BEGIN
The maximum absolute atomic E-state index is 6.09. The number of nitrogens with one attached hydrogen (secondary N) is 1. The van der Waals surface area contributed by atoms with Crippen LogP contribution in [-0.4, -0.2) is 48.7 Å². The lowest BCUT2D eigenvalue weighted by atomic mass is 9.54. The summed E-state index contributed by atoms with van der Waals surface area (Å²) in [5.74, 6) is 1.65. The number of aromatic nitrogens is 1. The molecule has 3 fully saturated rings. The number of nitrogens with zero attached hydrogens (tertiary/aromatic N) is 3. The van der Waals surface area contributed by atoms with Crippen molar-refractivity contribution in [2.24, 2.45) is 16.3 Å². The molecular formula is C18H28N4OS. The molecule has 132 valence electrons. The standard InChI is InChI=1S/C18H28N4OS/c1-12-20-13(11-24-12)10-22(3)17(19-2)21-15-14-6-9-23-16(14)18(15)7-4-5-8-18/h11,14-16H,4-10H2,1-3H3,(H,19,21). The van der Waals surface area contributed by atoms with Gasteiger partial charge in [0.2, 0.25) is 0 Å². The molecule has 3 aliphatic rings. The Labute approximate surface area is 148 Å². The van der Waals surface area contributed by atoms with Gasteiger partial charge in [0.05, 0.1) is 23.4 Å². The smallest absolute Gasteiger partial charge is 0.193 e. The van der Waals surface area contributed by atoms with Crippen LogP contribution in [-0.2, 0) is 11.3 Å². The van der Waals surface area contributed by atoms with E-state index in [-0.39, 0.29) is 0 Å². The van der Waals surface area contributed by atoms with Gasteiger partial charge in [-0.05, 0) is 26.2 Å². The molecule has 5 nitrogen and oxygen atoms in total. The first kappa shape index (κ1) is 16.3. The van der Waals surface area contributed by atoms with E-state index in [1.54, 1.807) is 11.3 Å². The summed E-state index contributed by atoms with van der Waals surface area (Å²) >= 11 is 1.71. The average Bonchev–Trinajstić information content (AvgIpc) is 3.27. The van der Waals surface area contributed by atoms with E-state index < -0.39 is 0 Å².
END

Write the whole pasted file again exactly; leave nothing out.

The maximum absolute atomic E-state index is 6.09. The number of nitrogens with one attached hydrogen (secondary N) is 1. The van der Waals surface area contributed by atoms with Crippen LogP contribution in [-0.4, -0.2) is 48.7 Å². The lowest BCUT2D eigenvalue weighted by atomic mass is 9.54. The summed E-state index contributed by atoms with van der Waals surface area (Å²) in [5.74, 6) is 1.65. The number of aromatic nitrogens is 1. The molecule has 3 fully saturated rings. The number of nitrogens with zero attached hydrogens (tertiary/aromatic N) is 3. The van der Waals surface area contributed by atoms with Crippen molar-refractivity contribution in [2.24, 2.45) is 16.3 Å². The molecular formula is C18H28N4OS. The molecule has 132 valence electrons. The standard InChI is InChI=1S/C18H28N4OS/c1-12-20-13(11-24-12)10-22(3)17(19-2)21-15-14-6-9-23-16(14)18(15)7-4-5-8-18/h11,14-16H,4-10H2,1-3H3,(H,19,21). The van der Waals surface area contributed by atoms with Gasteiger partial charge in [0.2, 0.25) is 0 Å². The molecule has 3 aliphatic rings. The Labute approximate surface area is 148 Å². The van der Waals surface area contributed by atoms with Gasteiger partial charge in [0.05, 0.1) is 23.4 Å². The smallest absolute Gasteiger partial charge is 0.193 e. The van der Waals surface area contributed by atoms with Crippen LogP contribution in [-0.2, 0) is 11.3 Å². The van der Waals surface area contributed by atoms with E-state index in [-0.39, 0.29) is 0 Å². The van der Waals surface area contributed by atoms with Gasteiger partial charge in [-0.05, 0) is 26.2 Å². The molecule has 5 nitrogen and oxygen atoms in total. The first kappa shape index (κ1) is 16.3. The van der Waals surface area contributed by atoms with E-state index in [1.54, 1.807) is 11.3 Å². The summed E-state index contributed by atoms with van der Waals surface area (Å²) >= 11 is 1.71. The average Bonchev–Trinajstić information content (AvgIpc) is 3.27. The van der Waals surface area contributed by atoms with E-state index < -0.39 is 0 Å².